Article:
Excess Deaths in India

Abhishek Anand, Justin Sandefur, and Arvind Subramanian calculate excess mortality in India since April 2020 based on three different datasets (each with their own challenges.) Each estimate indicates that excess mortality is more likely around 4 million than the official figure of 400,000. These figures accord with what everyone on the ground has been telling me. Nearly all my Indian friends report deaths among their family or friends.

…the most critical take-away is that regardless of source and estimate, actual deaths during the Covid pandemic are likely to have been an order of magnitude greater than the official count. True deaths are likely to be in the several millions not hundreds of thousands, making this arguably India’s worst human tragedy since partition and independence.



Biden, COVID and Mental Health in America

Using US Census Household Pulse Survey data for the period April 2020 to June 2021 we track the evolution of the mental health of nearly 2.3 million Americans during the COVID pandemic. We find anxiety, depression and worry peaked in November 2020, coinciding with the Presidential election. The taking of prescription drugs for mental health conditions peaked two weeks later in December 2020. Mental health improved subsequently such that by April 2021 it was better than it had been a year previously. The probability of having been diagnosed with COVID did not rise significantly in the first half of 2021 but COVID infection rates were higher among the young than the old. COVID diagnoses were significantly lower in States that had voted for Biden in the Presidential Election. The probability of vaccination rose with age, was considerably higher in Biden states, and rose precipitously over the period among the young and old. Anxiety was higher among people in Biden states, whether they had been diagnosed or not, and whether they were vaccinated or not. The association between anxiety and depression and having had COVID was not significant in Biden or Trump states but being vaccinated was associated with lower anxiety and depression, with the effect being larger in Biden states. Whilst being in paid work was associated with lower anxiety, worry and depression and was associated with higher vaccination rates, it also increased the probability of having had COVID.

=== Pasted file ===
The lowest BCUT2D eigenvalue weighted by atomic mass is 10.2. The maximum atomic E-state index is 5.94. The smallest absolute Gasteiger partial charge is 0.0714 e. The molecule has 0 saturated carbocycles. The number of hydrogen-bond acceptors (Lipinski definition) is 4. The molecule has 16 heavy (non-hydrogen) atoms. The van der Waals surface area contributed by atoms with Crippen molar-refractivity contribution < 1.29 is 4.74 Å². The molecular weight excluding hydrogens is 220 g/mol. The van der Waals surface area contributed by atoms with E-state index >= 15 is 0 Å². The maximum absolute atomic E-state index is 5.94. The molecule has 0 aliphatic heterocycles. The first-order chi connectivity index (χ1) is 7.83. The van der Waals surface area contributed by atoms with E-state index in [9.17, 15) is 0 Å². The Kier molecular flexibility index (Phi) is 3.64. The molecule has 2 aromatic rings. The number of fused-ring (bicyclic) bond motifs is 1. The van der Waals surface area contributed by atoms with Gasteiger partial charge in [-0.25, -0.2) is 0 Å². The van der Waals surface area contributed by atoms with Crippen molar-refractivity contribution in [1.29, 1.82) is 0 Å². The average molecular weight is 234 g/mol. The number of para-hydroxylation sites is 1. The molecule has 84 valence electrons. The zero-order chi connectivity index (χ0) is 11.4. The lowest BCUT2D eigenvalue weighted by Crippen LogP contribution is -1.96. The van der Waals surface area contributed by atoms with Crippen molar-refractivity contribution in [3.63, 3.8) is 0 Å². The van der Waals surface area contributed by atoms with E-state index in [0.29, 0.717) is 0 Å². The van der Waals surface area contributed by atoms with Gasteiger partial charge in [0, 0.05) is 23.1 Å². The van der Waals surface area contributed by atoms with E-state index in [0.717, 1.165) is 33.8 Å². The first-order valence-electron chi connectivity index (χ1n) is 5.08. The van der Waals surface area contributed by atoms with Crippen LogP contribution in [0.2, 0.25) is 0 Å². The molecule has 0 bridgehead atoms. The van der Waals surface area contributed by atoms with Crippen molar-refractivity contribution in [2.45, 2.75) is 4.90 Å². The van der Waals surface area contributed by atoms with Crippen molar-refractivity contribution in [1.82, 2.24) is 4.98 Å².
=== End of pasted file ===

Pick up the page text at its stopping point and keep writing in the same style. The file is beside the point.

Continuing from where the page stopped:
That is a new NBER working paper from the highly regarded David G. Blanchflower and Alex Bryson.  Model that!

Second Doses Are Better at 8 Weeks or Longer